Pay Over Time with an IRS Installment Agreement
Suddenly owing a bill for back taxes can be shocking to anyone. But if you lack the financial means to pay your debt back immediately (which the IRS may expect you to do), you have to find another way. Fortunately, you can submit an IRS Installment Agreement form.
How an IRS Payment Agreement Works
An Installment Agreement with the IRS works much like any other monthly payment arrangement you would have for, say, a loan or line of credit. Rather than being forced to pay back the entire balance at once, an IRS installment plan allows you to pay back your debt over an extended period of time – perhaps as long as several years.
You can put in an IRS Installment Agreement request if you lack the ability to cover the full sum of your liability with one payment. Rather than simply giving up on an unpayable balance, your Installment Agreement (IRS approval pending) provides you with a viable option to resolve your tax issue.
How to Request an IA
Rather than simply doing an internet search for “IRS Installment Agreement phone number”, consider your options for making such a request. After all, you may not want to seek an IRS installment alone. While you might seem well-equipped to argue your case for an IRS Installment Agreement, calculator in hand, there are some subtle nuances to the terms of such an arrangement.
You may wish to seek assistance from a professional tax relief company for your installment payment agreement such as the Tax Defense Network. A licensed tax professional can determine the best monthly rate for which you may be approved, request the IRS installment agreement online or by phone, and finalize the details of your arrangement. The upside for you is that some IRS installment agreements are built around how much you owe and your ability to pay; therefore, a tax pro knows how to get you the best arrangement possible.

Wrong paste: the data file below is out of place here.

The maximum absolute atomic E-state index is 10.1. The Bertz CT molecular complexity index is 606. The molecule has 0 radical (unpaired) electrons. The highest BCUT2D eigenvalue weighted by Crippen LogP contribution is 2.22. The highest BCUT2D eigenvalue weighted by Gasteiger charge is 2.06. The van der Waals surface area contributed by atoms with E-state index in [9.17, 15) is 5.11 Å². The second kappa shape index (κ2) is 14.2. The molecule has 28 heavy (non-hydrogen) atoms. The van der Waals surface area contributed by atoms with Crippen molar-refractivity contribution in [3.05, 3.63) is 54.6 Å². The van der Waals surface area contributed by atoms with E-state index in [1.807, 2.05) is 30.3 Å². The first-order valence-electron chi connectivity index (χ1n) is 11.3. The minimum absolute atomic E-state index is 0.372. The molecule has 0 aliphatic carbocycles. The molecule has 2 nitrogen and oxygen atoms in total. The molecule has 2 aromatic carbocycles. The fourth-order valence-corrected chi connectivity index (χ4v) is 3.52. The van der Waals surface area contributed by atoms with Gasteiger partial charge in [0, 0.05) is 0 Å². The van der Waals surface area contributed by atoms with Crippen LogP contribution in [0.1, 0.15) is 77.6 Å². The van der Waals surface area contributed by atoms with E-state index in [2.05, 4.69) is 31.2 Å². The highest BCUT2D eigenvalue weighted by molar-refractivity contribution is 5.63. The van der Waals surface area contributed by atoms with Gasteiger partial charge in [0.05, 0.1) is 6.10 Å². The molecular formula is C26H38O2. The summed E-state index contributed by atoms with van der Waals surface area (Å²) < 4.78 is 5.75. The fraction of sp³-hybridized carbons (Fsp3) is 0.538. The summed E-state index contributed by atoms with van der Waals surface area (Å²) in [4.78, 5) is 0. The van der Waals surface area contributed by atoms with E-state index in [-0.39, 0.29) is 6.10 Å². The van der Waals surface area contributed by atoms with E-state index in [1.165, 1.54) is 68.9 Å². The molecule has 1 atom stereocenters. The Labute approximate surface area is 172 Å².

IRS Installment Agreement: Balance Concerns
It’s important to remember that no matter what installment agreement template you end up with, you’ll still be responsible for paying interest and penalties for any delinquent tax balance. So, even if you’re making your regular monthly payments, you could still be responsible for paying these additional charges until the liability is completely satisfied.
No matter if your streamlined installment agreement allows you some breathing room, you should still pay as much as you can as fast as you can (and a tax professional may encourage you to do just that). The faster you pay, the less it will cost you in additional penalties. On the other hand, if you can’t afford to pay anything toward your tax debt, don’t just simply fill out an installment agreement form knowing you can’t fulfill the terms. You may be eligible for alternative options, such as Currently Not Collectible status, which prevents you from having to pay anything toward your debt for a certain period of time. It’s in your best interest to explore every available option before submitting Installment Agreement Request Form 9465 – and to do so with a licensed tax professional at your side.